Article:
If you distill all the rules and protocols of scuba diving, there is one fundamental principle: breathe. Perhaps this seems redundant. On land, the physiological process of taking air into one’s lungs and then expelling it is also pretty essential. Yet when PADI, the Professional Association of Dive Instructors, declares, “always breathe slowly and deeply and continuously,” in their Open Water Manuel, they aren’t kidding around. Even several meters below the surface, divers should never hold their breath. The physical effects of changing depths, caused by tremendous fluctuations in pressure, must be regulated by a continuous cycle of inhalation, exhalation. Failure to do so could lead to arterial air embolism, pneumothorax, mediastinal emphysima, subcutaneous emphysima—conditions whose names alone are enough to scare most divers.
Luckily, I am not scared. Or at least, I am not as nervous as expected. I am a first time diver, but I am learning from a Divemaster who is patient, thorough, and reassuring. I came to The Island School this fall as a Teaching Fellow for the Human Ecology Department, and was offered the opportunity to be scuba certified alongside our students during orientation. Like the students, I am excited, anxious, and ungainly as I flop around on the deck of the Mary Alice with flippers, mask, and air tank. Our gracelessness ceases, however, as we roll backwards, one by one, off the boat’s side.
Below the water, below the undulating ceiling of the sea’s surface, below a point deeper than most of us can free dive, we hover. We are weightless, after all, mobile in three-dimensions, aquanauts in an alien landscape. We glide through space, suck air through our respirators, release bubbles that stream upward and seem to carbonate the sea. We breathe.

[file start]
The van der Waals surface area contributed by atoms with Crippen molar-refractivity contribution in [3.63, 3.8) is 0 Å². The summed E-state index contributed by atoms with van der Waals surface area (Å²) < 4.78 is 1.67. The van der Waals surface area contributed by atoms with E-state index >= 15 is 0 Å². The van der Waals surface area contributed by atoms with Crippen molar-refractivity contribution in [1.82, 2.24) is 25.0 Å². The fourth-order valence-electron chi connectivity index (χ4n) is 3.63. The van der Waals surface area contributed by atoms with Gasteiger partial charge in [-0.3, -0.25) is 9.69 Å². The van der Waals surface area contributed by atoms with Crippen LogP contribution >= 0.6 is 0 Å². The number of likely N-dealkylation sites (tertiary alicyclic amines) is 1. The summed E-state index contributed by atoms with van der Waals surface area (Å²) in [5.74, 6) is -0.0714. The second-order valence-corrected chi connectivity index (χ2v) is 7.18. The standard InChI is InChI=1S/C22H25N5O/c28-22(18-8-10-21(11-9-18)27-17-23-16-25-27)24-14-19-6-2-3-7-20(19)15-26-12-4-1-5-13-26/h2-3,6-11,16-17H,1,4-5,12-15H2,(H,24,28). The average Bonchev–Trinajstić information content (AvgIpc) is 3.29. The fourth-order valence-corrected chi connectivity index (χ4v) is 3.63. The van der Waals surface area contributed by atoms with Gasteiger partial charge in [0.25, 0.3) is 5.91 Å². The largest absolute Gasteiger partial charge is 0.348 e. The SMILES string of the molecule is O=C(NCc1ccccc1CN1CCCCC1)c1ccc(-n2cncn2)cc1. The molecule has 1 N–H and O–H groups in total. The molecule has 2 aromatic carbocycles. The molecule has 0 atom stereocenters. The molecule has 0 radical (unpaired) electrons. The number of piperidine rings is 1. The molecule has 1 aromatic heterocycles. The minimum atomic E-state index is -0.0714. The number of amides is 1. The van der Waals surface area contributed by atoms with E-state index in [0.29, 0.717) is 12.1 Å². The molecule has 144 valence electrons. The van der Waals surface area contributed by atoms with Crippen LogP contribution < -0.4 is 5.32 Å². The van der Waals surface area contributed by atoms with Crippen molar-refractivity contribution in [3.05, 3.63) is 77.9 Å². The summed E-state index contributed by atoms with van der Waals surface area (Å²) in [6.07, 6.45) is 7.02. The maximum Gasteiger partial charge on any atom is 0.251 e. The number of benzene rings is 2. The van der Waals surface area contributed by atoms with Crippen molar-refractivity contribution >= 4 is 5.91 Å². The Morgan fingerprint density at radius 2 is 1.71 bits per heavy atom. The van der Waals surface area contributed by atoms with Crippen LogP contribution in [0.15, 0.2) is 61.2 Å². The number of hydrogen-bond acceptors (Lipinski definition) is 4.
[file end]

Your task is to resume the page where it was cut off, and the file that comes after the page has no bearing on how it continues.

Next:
And yet, as our instructor finishes the day’s scuba skills—how to clear a mask of water, how to supply a dive buddy with air—and allows us to explore, breathing is suddenly less straightforward. As we pass by colorful coral reefs, through caverns teeming with marine life, it is hard not to gasp. Seeing a sea turtle or a sting ray or a baby nurse shark is like seeing a shooting star—it is a flash, a small miracle—something you can neither anticipate nor readily manifest. They are moments that take your breath away.
As I, like the students, settle into the semester here at The Island School, I am also looking to the journey ahead. For teachers, as well as students, this is a place to challenge yourself and grow. Our days will often be long and exhausting. We will all push ourselves to be better thinkers, athletes, and community members.
That being said, I hope there is also time to pause. Just as scuba diving grants an individual the opportunity to hover in space, The Island School’s remote location offers a similar kind of suspension. It is important to pause here as well; to watch cumulous clouds tower up, to listen to the story of a new friend, to taste the sweet flesh of a fresh sugar apple. In the semester ahead, amazing things are going to float past and surprise us. All we have to do is remember to breathe.